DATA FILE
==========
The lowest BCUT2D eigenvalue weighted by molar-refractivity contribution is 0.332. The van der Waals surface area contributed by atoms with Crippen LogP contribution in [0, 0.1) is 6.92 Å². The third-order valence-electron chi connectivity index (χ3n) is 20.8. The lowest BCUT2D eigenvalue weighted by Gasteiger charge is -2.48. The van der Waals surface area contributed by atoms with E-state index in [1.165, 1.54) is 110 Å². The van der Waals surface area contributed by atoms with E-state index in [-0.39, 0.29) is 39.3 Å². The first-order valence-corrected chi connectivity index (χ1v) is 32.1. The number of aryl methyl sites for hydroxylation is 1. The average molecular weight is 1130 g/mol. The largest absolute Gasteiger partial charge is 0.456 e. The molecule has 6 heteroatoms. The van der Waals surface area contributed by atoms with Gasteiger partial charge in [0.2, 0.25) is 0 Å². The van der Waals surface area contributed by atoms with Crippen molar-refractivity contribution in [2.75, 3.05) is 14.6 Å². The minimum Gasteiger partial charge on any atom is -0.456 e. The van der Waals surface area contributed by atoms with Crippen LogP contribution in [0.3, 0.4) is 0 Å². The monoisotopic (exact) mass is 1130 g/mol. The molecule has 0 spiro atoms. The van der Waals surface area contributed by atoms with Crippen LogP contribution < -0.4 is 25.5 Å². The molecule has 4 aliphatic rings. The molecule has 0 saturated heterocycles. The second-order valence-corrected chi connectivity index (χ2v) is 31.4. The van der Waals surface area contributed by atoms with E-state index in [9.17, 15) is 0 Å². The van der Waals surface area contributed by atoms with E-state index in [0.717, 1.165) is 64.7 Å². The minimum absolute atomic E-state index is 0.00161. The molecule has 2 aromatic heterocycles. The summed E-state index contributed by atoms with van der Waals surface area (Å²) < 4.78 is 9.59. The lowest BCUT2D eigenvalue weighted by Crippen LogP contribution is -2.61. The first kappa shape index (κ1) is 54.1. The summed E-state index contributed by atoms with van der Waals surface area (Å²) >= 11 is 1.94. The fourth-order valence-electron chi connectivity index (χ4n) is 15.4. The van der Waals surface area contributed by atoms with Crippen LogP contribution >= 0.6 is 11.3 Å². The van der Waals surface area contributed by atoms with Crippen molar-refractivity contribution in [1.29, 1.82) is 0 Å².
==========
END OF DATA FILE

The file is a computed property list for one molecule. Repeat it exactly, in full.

The lowest BCUT2D eigenvalue weighted by molar-refractivity contribution is 0.332. The van der Waals surface area contributed by atoms with Crippen LogP contribution in [0, 0.1) is 6.92 Å². The third-order valence-electron chi connectivity index (χ3n) is 20.8. The lowest BCUT2D eigenvalue weighted by Gasteiger charge is -2.48. The van der Waals surface area contributed by atoms with E-state index in [1.165, 1.54) is 110 Å². The van der Waals surface area contributed by atoms with E-state index in [-0.39, 0.29) is 39.3 Å². The first-order valence-corrected chi connectivity index (χ1v) is 32.1. The number of aryl methyl sites for hydroxylation is 1. The average molecular weight is 1130 g/mol. The largest absolute Gasteiger partial charge is 0.456 e. The molecule has 6 heteroatoms. The van der Waals surface area contributed by atoms with Gasteiger partial charge in [0.2, 0.25) is 0 Å². The van der Waals surface area contributed by atoms with Crippen molar-refractivity contribution in [2.75, 3.05) is 14.6 Å². The minimum Gasteiger partial charge on any atom is -0.456 e. The van der Waals surface area contributed by atoms with Crippen LogP contribution in [0.3, 0.4) is 0 Å². The monoisotopic (exact) mass is 1130 g/mol. The molecule has 0 spiro atoms. The van der Waals surface area contributed by atoms with Crippen LogP contribution < -0.4 is 25.5 Å². The molecule has 4 aliphatic rings. The molecule has 0 saturated heterocycles. The second-order valence-corrected chi connectivity index (χ2v) is 31.4. The van der Waals surface area contributed by atoms with E-state index in [9.17, 15) is 0 Å². The van der Waals surface area contributed by atoms with E-state index in [0.717, 1.165) is 64.7 Å². The minimum absolute atomic E-state index is 0.00161. The molecule has 2 aromatic heterocycles. The summed E-state index contributed by atoms with van der Waals surface area (Å²) < 4.78 is 9.59. The lowest BCUT2D eigenvalue weighted by Crippen LogP contribution is -2.61. The first kappa shape index (κ1) is 54.1. The summed E-state index contributed by atoms with van der Waals surface area (Å²) >= 11 is 1.94. The fourth-order valence-electron chi connectivity index (χ4n) is 15.4. The van der Waals surface area contributed by atoms with Crippen LogP contribution >= 0.6 is 11.3 Å². The van der Waals surface area contributed by atoms with Crippen molar-refractivity contribution in [1.29, 1.82) is 0 Å².